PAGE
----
verb (used with object), pop·u·lat·ed, pop·u·lat·ing.

to inhabit; live in; be the inhabitants of.
to furnish with inhabitants, as by colonization; people.

Origin of populate

1570–80; < Medieval Latin populātus, past participle of populāre to inhabit. See people, -ate1
Related formsout·pop·u·late, verb (used with object), out·pop·u·lat·ed, out·pop·u·lat·ing.re·pop·u·late, verb (used with object), re·pop·u·lat·ed, re·pop·u·lat·ing.su·per·pop·u·lat·ed, adjectiveun·der·pop·u·late, verb (used with object), un·der·pop·u·lat·ed, un·der·pop·u·lat·ing.un·pop·u·lat·ed, adjective
Dictionary.com Unabridged Based on the Random House Unabridged Dictionary, © Random House, Inc. 2019

Examples from the Web for repopulate

Historical Examples of repopulate

  • She looks as though she was made to repopulate a desert unaided.

    The Dangerous Age

    Karin Michalis

  • They have been known to repopulate their territories after an epidemic, or at least after the destruction of their Aphides.

  • By Sunday he had 1400 men with whom to quiet the panic and restore peace and repopulate the deserted country.

    The Last American Frontier

    Frederic L. (Frederic Logan) Paxson

  • At Pemaquid Point he laid out the plan of a city which he divided into lots, inviting settlers to repopulate the country.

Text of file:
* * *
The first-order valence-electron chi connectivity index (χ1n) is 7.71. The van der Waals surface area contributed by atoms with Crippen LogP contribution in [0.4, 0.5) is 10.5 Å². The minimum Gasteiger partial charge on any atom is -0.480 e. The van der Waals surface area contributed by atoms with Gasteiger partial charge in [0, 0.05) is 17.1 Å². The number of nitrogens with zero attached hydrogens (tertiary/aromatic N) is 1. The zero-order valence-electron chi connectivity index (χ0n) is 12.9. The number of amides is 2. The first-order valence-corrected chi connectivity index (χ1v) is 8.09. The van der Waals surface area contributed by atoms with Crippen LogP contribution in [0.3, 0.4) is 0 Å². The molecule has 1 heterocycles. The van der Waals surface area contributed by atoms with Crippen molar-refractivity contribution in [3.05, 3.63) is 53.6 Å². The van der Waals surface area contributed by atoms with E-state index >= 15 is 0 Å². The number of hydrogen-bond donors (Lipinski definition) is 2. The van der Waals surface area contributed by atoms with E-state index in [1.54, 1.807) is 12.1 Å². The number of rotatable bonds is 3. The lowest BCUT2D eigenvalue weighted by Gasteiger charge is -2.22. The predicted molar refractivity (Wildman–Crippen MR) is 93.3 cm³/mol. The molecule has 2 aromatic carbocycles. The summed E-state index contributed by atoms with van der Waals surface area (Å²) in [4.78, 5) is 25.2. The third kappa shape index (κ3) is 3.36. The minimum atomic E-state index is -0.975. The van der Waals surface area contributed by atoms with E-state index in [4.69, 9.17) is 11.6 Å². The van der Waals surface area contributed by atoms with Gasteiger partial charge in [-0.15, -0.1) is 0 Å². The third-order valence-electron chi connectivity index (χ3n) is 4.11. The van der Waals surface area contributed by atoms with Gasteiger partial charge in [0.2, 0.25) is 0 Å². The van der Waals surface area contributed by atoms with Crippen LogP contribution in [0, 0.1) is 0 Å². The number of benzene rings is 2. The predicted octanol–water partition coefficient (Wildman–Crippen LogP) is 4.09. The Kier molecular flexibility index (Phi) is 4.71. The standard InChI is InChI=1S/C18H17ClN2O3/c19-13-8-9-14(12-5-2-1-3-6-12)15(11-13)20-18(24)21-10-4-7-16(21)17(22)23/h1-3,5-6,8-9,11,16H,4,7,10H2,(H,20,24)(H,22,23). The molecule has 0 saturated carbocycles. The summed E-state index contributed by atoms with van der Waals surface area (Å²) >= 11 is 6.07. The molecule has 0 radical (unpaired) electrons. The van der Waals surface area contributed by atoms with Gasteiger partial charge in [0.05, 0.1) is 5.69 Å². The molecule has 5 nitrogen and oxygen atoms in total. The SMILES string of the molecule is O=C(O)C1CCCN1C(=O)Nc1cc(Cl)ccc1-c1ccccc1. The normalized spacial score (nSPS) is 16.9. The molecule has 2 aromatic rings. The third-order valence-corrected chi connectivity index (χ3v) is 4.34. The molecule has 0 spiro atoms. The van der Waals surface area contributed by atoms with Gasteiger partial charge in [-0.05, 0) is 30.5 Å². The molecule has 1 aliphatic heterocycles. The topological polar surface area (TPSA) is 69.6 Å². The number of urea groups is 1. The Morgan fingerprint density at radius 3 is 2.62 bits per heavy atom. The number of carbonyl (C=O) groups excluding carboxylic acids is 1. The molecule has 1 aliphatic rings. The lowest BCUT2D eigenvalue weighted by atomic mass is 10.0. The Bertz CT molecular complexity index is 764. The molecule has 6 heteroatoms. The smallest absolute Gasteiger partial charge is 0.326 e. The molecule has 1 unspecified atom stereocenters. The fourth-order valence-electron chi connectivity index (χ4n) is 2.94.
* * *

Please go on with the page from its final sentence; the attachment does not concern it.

• Set me upon a coral atoll with that volume, I will repopulate the world with dictionaries, and beget lusty tomes.


    Christopher Morley

British Dictionary definitions for repopulate


verb (tr)

to provide a new population for (an area in which the population has declined)


verb (tr)

(often passive) to live in; inhabit
to provide a population for; colonize or people

Word Origin for populate

C16: from Medieval Latin populāre to provide with inhabitants, from Latin populus people
Collins English Dictionary - Complete & Unabridged 2012 Digital Edition © William Collins Sons & Co. Ltd. 1979, 1986 © HarperCollins Publishers 1998, 2000, 2003, 2005, 2006, 2007, 2009, 2012

Word Origin and History for repopulate

1590s, from re- + populate (v.). Related: Repopulated; repopulating.



1610s, from Medieval Latin populatus, past participle of populare "inhabit, to people," from Latin populus "inhabitants, people, nation" (see people (n.)). Related: Populated; populating.

Online Etymology Dictionary, © 2010 Douglas Harper